Vulnerable teenagers were placed under the care of untrained support staff, documents obtained by the BBC show. Private firm Sixteen Plus also failed to record an assault on a worker, and one girl was able to access medication that should have been kept securely. Cambridgeshire County Council said its concerns had since been addressed. Sixteen Plus said it could not comment on individual cases but had complied with a separate review by Norfolk County Council.
Medical opinions have been ignored in the assessment of NHS payments to patients receiving care, it is claimed. Three health workers said an assessor organisation discounted medical views so some patients were denied NHS care. Norman Lamb MP said England-wide data obtained by the BBC showed a "regional disparity" and was "an injustice". However the assessor organisation, Arden and Greater East Midlands CSU, says it follows national guidelines to decide on payments.
An average earner in Cambridge will have to part with more than 40% of their salary if they want to call even a basic studio flat their home. But the situation here is far from unusual. Could smaller homes be the answer? Alison Smith's home is only a little larger than a pair of prison cells. For the time being, she says, her £510-a-month rented en-suite room (which has a shared kitchen) in a former hotel in Cambridge offers enough space.
Muck Rack makes it simple to find people, tweets, or articles that mention any name, keyword, company, hashtag etc. We've compiled this guide to help you make the most of your search.
Selecting a term
Start searching tweets, articles from media outlets, articles mentioned in tweets, journalists'
names, titles and bios with some suggested searches:
Companies or Topics (e.g. iPhone, Microsoft)
Phrases (e.g. "cloud computing") — use quotes to keep the terms together
Twitter handles (e.g. @username) — returns those who have mentioned or replied to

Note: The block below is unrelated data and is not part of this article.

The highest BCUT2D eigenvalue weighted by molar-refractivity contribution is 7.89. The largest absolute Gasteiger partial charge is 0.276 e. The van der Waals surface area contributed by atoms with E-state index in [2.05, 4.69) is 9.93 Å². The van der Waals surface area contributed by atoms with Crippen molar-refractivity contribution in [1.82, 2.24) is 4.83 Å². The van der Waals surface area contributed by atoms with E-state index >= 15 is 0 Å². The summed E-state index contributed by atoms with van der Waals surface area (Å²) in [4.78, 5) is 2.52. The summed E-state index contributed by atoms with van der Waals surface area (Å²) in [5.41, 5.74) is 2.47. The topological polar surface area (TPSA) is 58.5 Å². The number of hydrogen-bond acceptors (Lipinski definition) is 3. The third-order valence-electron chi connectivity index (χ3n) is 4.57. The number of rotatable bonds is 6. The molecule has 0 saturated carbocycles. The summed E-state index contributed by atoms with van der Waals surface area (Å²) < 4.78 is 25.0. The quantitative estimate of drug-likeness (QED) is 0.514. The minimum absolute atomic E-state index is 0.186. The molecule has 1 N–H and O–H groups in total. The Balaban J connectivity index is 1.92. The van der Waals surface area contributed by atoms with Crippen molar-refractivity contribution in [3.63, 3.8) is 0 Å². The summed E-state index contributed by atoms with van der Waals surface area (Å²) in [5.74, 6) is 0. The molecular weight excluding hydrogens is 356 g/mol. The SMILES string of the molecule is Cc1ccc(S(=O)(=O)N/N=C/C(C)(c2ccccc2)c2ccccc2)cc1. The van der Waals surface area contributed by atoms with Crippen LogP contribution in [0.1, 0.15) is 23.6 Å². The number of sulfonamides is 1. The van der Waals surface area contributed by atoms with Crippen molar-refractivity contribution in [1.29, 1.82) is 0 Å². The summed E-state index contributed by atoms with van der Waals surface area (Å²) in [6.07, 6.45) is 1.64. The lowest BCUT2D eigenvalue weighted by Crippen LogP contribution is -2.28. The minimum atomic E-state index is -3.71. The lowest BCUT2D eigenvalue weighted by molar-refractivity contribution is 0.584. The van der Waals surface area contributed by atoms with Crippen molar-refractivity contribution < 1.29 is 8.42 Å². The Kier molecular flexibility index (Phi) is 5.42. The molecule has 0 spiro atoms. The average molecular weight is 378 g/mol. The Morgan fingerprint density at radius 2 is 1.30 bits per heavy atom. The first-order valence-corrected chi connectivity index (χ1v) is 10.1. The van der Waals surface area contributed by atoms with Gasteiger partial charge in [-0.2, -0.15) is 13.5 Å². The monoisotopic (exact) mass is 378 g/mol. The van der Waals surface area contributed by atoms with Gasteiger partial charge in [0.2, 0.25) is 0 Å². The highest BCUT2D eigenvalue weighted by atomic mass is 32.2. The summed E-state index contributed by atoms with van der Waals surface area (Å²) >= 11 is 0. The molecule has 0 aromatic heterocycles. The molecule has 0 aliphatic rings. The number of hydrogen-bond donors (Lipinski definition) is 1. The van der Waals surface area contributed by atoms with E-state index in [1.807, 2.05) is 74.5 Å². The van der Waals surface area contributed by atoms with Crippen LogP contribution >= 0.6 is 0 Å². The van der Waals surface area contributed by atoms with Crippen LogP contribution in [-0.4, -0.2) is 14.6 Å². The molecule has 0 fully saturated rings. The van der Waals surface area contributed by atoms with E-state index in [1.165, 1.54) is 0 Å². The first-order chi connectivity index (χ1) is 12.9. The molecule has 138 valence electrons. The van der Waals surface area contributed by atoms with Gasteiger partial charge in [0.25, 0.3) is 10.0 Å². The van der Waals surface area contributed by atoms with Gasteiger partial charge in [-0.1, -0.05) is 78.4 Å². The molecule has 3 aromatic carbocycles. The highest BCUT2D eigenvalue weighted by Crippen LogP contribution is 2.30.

Names (e.g. "David Pogue")
Hashtags (e.g. #sxsw, #london2012)
Bio details (e.g. vegan, Olympics, father)
Muck Rack's Advanced Search allows for many boolean operators.
Find results that mention multiple specified terms, use AND or
+. For example, ensure each result contains both Elon Musk and Mark Zuckerberg by
searching Musk AND Zuckerberg or Musk + Zuckerberg.
Use the operators OR or , to broaden your search when you'd like either of
multiple terms to appear in results. (This is the default behavior of our search when no operators
are used). For example, results will contain either cake or cookie by searching cake OR cookie or cake,cookie
Use NOT or - to subtract results from your search. For
example, searching Disney will yield results about the Walt Disney Company as well as Walt Disney
World Resort. To exclude mentions of Disney World, search for Disney -World or Disney
When using one of these operators with a phrase, enclose it in quotation marks. For example, you can
find results about smartphones excluding Apple's iPhone 4S by searching smartphone -"iPhone
Exact case matching or punctuation
If you're searching for a brand name or keyword that relies on specific punctuation marks or capitalization, you can
find results that match your exact query by adding matchcase: before the keyword you're searching for, like matchcase:E*TRADE .
Use parentheses to separate multiple
boolean phrases. For example, to find journalists talking about having fun in Disney World or
Disneyland, search for ("disney world" OR disneyland) AND fun.
An asterisk can be used to search for any variation of a root word truncated by the asterisk. For example, searching for admin* will return results for administrator, administration, administer, administered, etc.
A near operator is an AND operator where you can control the distance between the words. You can vary the distance the near operation uses by adding a forward slash and number (between 0-99) such as strawberries NEAR/10 "whipped cream", which means the strawberries must exist within 10 words of "whipped cream".